Alcoholism problems in South Africa have been studied by government and other health agencies for several years. The studies have shown a wide range of problems associated with drinking. Some obvious alcoholism problems in South Africa could be around how alcohol itself can cause health problems. Chronic alcohol abuse can result in cirrhosis of the liver and other organs getting damaged. Heavy drinking sessions can also result in physical problems. Being intoxicated can result in death through accidents and also raises the risk of suicide. Psychological theory believes that people are more likely to commit suicide while drunk because alcohol leaves them feeling less able to face problems and removes the inhibitions that would normally protect them from self-harm.
South Africa has a known problem with HIV/AIDS and one of the alcoholism problems in South Africa is the fact that people who are drunk are more likely to engage in unsafe sexual practices. This increases their chances of contracting or spreading HIV/AIDS and other sexually transmitted diseases. This occurs as a result of promiscuity associated with loss of inhibitions due to intoxication as well as through not taking preventative measures during sex.
If the person does not eat healthily their immune system is weakened. Therefore malnutrition can compound alcoholism problems in South Africa as it increases the chances the drinker will fall pretty to opportunistic diseases. People who receive a large portion of their calories from alcohol (that is to say they are not eating properly) may eventually suffer from organ damage as a result. There has been a very high incidence rate of fetal alcohol syndrome in infants, particularly in the Western Cape. This occurs if a mother to be misuses alcohol while she is pregnant. These babies are born with a particular set of handicaps and will struggle to lead any sort of normal life. Fetal alcohol syndrome babies are instantly recognisable by their small eye openings, smooth philtrum, and thin upper lip. his is a particularly tragic example of alcoholism problems in South Africa.
Criminality is also associated with heavy drinking. The criminal justice system is also impacted by the increased load of alcohol related cases. People who are intoxicated as a result of alcohol abuse are more vulnerable to become victims of crime. The common sense behind this research is that if a person is drunk they are easier to mug and more likely to wander into dangerous areas that they might normally stay out of. A study conducted by the Medical Research Council in 2002 found that 46% of people who died from non-natural causes had an elevated concentration of alcohol in their blood. The percentage was significantly higher for people who died in car accidents or who were murdered. This illustrates the fatal nature of alcoholism problems in South Africa. This trend was also shown to exist in Intensive Care Units (ICU) where 39% of all patients arriving in a trauma unit were above the legal driving limit for breath alcohol concentration.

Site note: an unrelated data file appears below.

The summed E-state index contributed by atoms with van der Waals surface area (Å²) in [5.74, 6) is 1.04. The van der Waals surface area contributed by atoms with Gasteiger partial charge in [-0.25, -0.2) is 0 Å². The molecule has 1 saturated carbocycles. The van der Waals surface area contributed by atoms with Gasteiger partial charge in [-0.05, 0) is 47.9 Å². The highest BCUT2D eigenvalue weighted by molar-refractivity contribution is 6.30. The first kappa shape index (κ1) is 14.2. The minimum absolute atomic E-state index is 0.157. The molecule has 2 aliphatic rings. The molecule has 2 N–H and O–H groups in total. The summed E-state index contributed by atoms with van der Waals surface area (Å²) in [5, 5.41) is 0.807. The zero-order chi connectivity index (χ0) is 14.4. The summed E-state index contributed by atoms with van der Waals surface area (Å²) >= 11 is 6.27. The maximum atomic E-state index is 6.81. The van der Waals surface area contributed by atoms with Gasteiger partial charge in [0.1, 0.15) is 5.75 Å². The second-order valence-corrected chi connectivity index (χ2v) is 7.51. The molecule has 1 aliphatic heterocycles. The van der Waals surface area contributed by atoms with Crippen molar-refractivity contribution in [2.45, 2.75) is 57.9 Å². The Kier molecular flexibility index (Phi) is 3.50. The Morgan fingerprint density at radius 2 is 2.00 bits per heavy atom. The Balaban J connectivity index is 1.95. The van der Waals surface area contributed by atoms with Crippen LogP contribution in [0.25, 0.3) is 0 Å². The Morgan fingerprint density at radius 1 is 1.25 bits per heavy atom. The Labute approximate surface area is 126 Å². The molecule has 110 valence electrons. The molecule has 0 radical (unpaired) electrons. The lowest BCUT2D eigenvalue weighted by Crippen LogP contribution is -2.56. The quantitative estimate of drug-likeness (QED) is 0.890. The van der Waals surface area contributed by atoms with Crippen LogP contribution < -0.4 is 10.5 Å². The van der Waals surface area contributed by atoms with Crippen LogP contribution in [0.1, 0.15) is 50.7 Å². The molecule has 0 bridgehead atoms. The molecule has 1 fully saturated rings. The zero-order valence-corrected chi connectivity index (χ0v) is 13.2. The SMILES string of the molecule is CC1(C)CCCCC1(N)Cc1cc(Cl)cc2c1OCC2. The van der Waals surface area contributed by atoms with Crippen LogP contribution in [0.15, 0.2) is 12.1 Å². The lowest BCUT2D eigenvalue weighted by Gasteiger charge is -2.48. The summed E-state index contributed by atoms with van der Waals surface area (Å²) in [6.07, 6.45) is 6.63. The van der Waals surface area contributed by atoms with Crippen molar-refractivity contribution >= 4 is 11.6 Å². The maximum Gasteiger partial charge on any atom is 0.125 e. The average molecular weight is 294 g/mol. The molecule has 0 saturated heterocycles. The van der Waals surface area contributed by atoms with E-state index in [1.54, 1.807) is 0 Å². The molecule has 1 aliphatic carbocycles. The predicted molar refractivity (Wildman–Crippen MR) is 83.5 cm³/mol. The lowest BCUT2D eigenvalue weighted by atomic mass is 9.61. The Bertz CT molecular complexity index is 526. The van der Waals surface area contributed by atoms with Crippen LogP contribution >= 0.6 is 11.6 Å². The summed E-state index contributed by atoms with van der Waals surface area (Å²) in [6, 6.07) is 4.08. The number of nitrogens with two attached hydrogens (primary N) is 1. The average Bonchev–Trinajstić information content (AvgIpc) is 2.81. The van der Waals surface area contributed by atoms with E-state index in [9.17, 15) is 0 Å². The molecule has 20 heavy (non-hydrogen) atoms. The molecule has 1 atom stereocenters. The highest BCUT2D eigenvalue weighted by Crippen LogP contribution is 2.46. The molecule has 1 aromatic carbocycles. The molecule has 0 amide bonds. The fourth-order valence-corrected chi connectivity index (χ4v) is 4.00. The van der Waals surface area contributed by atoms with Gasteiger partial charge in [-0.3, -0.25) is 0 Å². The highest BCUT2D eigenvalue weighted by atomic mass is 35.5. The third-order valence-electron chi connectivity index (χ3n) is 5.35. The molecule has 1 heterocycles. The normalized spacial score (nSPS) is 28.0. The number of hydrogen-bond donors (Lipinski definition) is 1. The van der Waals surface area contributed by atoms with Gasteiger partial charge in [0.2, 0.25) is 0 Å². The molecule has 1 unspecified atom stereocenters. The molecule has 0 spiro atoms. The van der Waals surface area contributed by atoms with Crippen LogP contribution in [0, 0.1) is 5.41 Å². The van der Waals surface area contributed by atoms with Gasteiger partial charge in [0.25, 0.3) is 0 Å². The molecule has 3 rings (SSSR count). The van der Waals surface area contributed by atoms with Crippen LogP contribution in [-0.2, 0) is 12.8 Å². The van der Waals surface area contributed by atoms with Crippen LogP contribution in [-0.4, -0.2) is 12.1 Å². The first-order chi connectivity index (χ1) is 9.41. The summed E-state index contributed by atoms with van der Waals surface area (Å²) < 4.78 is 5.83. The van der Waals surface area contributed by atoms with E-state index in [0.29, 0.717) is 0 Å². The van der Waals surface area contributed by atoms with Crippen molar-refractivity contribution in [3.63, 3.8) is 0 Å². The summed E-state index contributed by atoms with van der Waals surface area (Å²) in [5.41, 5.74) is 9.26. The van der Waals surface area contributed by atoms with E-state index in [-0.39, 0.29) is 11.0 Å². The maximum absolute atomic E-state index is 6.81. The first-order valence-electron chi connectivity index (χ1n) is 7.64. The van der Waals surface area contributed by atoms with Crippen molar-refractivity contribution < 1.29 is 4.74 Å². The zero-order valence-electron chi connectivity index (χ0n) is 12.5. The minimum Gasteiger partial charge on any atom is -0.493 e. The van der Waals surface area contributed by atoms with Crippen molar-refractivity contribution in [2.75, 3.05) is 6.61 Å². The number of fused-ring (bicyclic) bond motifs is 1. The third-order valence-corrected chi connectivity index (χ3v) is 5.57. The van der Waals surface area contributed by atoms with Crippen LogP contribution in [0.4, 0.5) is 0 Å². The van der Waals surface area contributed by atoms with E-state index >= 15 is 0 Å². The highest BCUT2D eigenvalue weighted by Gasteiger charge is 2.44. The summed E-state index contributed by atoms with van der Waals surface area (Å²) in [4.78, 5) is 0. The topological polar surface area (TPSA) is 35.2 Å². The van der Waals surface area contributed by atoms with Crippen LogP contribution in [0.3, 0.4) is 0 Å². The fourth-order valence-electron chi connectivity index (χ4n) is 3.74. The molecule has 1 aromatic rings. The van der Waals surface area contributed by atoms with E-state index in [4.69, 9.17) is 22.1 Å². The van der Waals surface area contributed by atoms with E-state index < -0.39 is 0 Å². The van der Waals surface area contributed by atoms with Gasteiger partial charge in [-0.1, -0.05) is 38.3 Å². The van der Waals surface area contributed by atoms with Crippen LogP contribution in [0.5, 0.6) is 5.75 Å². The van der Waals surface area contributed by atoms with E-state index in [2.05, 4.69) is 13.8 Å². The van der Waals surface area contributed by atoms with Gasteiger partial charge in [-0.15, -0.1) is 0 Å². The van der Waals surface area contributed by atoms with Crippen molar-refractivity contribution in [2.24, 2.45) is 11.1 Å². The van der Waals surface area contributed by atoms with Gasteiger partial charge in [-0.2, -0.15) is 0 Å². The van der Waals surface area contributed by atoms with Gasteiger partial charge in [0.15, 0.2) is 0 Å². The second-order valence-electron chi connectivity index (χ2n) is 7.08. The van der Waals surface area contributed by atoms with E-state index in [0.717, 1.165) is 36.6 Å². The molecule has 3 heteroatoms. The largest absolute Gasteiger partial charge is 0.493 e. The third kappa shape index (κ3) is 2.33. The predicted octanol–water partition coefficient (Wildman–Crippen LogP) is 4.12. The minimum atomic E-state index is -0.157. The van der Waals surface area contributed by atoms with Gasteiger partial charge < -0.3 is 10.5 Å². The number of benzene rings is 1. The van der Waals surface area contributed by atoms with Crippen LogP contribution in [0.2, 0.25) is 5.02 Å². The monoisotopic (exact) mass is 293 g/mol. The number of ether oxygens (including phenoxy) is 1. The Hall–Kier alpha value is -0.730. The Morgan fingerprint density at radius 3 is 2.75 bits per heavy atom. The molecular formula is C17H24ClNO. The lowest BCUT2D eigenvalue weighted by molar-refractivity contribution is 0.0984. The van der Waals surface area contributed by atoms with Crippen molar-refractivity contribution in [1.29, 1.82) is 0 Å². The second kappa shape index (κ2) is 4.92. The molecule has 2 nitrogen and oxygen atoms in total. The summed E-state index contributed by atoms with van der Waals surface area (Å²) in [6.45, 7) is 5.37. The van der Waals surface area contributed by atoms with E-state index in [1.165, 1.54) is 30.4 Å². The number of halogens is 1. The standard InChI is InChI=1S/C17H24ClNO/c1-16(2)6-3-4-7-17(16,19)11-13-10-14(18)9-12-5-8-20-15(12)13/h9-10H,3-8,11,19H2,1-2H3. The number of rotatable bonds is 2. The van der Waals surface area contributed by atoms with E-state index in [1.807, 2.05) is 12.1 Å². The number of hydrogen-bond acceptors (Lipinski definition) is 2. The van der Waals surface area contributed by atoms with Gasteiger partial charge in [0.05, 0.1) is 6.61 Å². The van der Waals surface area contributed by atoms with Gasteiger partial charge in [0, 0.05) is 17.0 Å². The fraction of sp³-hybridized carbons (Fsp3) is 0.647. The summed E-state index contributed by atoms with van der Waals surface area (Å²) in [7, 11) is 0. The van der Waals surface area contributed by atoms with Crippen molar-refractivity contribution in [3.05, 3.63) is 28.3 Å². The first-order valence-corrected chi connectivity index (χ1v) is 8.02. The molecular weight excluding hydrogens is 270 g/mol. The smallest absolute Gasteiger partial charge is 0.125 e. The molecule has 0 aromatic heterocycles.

Specialist treatment centre’s for people with alcoholism problems in South Africa showed that just over half of all people arriving in rehab reported having alcohol as their primary drug of abuse. This makes alcohol the leading cause for people to require rehabilitation, which should make us think twice about whether abuse of this substance should be considered socially acceptable.
Reducing alcoholism problems in South Africa
International research has shown that there are a number of strategies that can be effective in reducing societal abuse of alcohol.
One obvious approach is to restrict the availability of alcohol. This can be done by legislating who may sell, when they are allowed to sell, and preventing the sale of alcohol to minors. Another approach is to increase the tax level on alcohol beverages. This raises their price which helps to reduce the amount that people can drink. The extra tax can be used towards creating programs to deal with alcoholism problems in South Africa.
Drunk driving now carries much harsher sentences than it used to as a deterrent to this dangerous practice. Additionally the government has invested money in mobile testing units which can check random drivers to see if they are under the influence. Another idea is to use breathalyzers on pedestrians to ensure that they are sober enough to be alert to oncoming traffic.
Alcoholism problems in South Africa are wide ranging and impact negatively on society. If you feel that you may have a problem with alcohol then please contact an addictions counsellor at WeDoRecover for addictions advice on how to reclaim your life.
Please call us if you’re looking for an addiction solution specific to your needs:
SA: 082-74-REHAB (73422) Normal Cell rates apply or
UK: 0808 26 REHAB (73422) free phone helpline.